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Elements of Literature These are terms that we will commonly refer to throughout the year.

Please take careful notes and ask questions for clarification. Add any examples or abbreviated anecdotes to help you to make connections. Plot: is the sequence of events in a story. It is the writers plan for what happens, when, and to whom. Point of View: is the perspective from which a story is told. In first person point of view the narrator is a character in the story. Because the narrator is one of the characters, he or she uses pronouns such as I, me, and we. In third person limited point of view, the narrator is not a character in the story. Consequently the narrator uses pronouns such as he and she. 3rd person omniscient=all knowing, even know thoughts. Setting: is the time and place of the action of the story. This includes the time period, time of day, and season. Exposition: is the part of the plot that provides necessary background information and that introduces the setting and most important characters. Inciting Incident: is the event that introduces the conflict and sets in motion the plot of the story. Conflict: is a struggle between two forces. This struggle creates tension and suspense and is an essential ingredient in every play or story. A conflict may be internal or external. -An internal conflict takes place within a character. An external conflict takes place between a character and another individual or between a character and an outside force such as nature. Complication: is an event that heightens, or complicates, a conflict that has already been introduced.

Climax: is the high point of interest or suspense in a story or play. It is the moment where the outcome of the story suddenly becomes clear. The climax comes near the end of the story, with action and suspense building to an emotional peak. Resolution: is the point at which the conflict in a literary work ends. The resolution occurs at the end of the story (perhaps in only a paragraph) when all the struggles are over and we know what is going to happen to the people in the story. The resolution closes the story. Theme: Theme is the main or central idea in a work of literature. It is not the same as a subject. The subject of a work can usually be expressed in a word or two: love, childhood, death. The theme is the idea the writer wishes to convey about that subject. A works theme is not usually stated directly. Most often, the reader has to think of all the elements of the work and use them to make an inference about what the theme is. *The THEME must always be expressed in a statement or sentence.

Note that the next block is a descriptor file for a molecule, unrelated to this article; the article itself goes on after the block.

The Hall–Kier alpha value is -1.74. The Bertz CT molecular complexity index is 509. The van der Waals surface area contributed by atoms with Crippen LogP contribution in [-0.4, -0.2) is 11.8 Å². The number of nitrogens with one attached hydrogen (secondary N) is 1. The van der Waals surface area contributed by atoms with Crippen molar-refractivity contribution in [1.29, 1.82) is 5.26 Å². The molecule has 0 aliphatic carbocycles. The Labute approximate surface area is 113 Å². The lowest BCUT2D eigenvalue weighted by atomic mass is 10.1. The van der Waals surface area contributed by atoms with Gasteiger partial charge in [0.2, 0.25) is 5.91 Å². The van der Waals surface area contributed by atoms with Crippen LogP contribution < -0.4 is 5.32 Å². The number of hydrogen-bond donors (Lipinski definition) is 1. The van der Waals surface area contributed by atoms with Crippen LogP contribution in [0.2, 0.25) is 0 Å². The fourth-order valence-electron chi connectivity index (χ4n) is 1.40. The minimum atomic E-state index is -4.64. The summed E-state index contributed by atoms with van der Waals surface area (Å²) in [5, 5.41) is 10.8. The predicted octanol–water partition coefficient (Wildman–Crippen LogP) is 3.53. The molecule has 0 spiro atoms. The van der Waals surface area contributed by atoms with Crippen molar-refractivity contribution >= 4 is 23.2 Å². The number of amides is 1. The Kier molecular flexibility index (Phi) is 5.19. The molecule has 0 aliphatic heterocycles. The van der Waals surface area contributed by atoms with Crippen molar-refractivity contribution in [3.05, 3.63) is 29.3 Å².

Literary techniques Foreshadowing: Foreshadowing is the technique of hinting about something that has not yet happened. Foreshadowing creates suspense and makes the reader want to find out what will happen in the story. Figurative language Personification: Personification is the giving of human qualities to an object, animal, or idea. Here are some examples of personification from James Weldon Johnsons poem, The Creation The pine tree pointed his finger to the sky, and the oak spread out his arms, and the lakes cuddled down in the hollows of the ground

Simile: A simile is a figure of speech that makes a comparison between two things using an explicit word such as like, as, than, or resembles And the night shall be filled with music, And the cares, that infest the day, Shall fold their tents, like the Arabs, And as silently steal away. -Longfellow Metaphor: A metaphor is figure of speech that makes a comparison between two things in which one thing becomes another thing without the use of the words like, as, than, or resembles My love is a red, red rose Alliteration: The repetition of the same consonant sounds in words that are close together in a poem, or the repetition of consonant sounds that are very familiar. Open here I flung the shutter, when, with many a flirt and flutter, In there stepped a stately Raven of the stately days of yore. -Poe Onomatopoeia: Onomatopoeia is the use of a word whose sound imitates or suggests its meaning. Onomatopoeia is so natural to us that we begin using it instinctively as children. Crackle, pop, hiss, fizz, click, zoom, and chirp are all examples of onomatopoeia. Hyperbole: An exaggeration used for an effect. My Grandmother is at least seven hundred years old.